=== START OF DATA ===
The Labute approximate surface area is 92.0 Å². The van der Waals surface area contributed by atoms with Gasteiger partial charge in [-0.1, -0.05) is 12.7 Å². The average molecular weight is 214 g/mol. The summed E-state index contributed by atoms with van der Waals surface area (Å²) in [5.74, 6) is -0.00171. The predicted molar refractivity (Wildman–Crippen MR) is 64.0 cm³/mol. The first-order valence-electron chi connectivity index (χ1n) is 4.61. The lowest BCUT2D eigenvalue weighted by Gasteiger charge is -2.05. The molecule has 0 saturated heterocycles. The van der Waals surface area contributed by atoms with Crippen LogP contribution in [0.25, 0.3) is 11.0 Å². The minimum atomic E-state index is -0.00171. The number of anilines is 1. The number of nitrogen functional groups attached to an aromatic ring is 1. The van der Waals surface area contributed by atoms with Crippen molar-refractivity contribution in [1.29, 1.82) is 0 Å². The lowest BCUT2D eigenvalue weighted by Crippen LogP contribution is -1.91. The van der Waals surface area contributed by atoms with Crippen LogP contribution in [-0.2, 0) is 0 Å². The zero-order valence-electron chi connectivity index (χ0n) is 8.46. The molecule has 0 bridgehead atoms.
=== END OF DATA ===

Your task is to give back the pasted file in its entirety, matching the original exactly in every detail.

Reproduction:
The Labute approximate surface area is 92.0 Å². The van der Waals surface area contributed by atoms with Gasteiger partial charge in [-0.1, -0.05) is 12.7 Å². The average molecular weight is 214 g/mol. The summed E-state index contributed by atoms with van der Waals surface area (Å²) in [5.74, 6) is -0.00171. The predicted molar refractivity (Wildman–Crippen MR) is 64.0 cm³/mol. The first-order valence-electron chi connectivity index (χ1n) is 4.61. The lowest BCUT2D eigenvalue weighted by Gasteiger charge is -2.05. The molecule has 0 saturated heterocycles. The van der Waals surface area contributed by atoms with Crippen LogP contribution in [0.25, 0.3) is 11.0 Å². The minimum atomic E-state index is -0.00171. The number of anilines is 1. The number of nitrogen functional groups attached to an aromatic ring is 1. The van der Waals surface area contributed by atoms with Crippen molar-refractivity contribution in [1.29, 1.82) is 0 Å². The lowest BCUT2D eigenvalue weighted by Crippen LogP contribution is -1.91. The van der Waals surface area contributed by atoms with Crippen LogP contribution in [-0.2, 0) is 0 Å². The zero-order valence-electron chi connectivity index (χ0n) is 8.46. The molecule has 0 bridgehead atoms.